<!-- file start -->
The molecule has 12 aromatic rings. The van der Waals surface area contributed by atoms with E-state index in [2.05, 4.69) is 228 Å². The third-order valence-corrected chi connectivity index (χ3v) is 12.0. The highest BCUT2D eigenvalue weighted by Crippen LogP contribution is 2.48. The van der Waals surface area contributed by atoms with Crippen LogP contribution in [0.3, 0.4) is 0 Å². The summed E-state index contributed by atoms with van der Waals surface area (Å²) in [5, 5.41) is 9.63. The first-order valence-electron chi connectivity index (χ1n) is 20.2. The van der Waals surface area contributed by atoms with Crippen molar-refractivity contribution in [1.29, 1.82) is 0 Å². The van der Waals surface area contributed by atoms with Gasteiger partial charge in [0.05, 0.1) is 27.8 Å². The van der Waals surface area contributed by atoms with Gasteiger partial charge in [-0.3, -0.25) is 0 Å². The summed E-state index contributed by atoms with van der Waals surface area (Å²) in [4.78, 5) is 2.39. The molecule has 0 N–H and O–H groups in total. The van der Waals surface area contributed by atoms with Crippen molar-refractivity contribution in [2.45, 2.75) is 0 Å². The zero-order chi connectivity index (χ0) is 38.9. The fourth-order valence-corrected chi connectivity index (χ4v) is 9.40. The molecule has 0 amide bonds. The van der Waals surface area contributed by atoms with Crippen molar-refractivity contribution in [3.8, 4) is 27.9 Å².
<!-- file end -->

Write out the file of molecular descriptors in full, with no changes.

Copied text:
The molecule has 12 aromatic rings. The van der Waals surface area contributed by atoms with E-state index in [2.05, 4.69) is 228 Å². The third-order valence-corrected chi connectivity index (χ3v) is 12.0. The highest BCUT2D eigenvalue weighted by Crippen LogP contribution is 2.48. The van der Waals surface area contributed by atoms with Crippen LogP contribution in [0.3, 0.4) is 0 Å². The summed E-state index contributed by atoms with van der Waals surface area (Å²) in [5, 5.41) is 9.63. The first-order valence-electron chi connectivity index (χ1n) is 20.2. The van der Waals surface area contributed by atoms with Crippen molar-refractivity contribution in [1.29, 1.82) is 0 Å². The van der Waals surface area contributed by atoms with Gasteiger partial charge in [0.05, 0.1) is 27.8 Å². The van der Waals surface area contributed by atoms with Gasteiger partial charge in [-0.3, -0.25) is 0 Å². The summed E-state index contributed by atoms with van der Waals surface area (Å²) in [4.78, 5) is 2.39. The molecule has 0 N–H and O–H groups in total. The van der Waals surface area contributed by atoms with Crippen molar-refractivity contribution in [2.45, 2.75) is 0 Å². The zero-order chi connectivity index (χ0) is 38.9. The fourth-order valence-corrected chi connectivity index (χ4v) is 9.40. The molecule has 0 amide bonds. The van der Waals surface area contributed by atoms with Crippen molar-refractivity contribution in [3.8, 4) is 27.9 Å².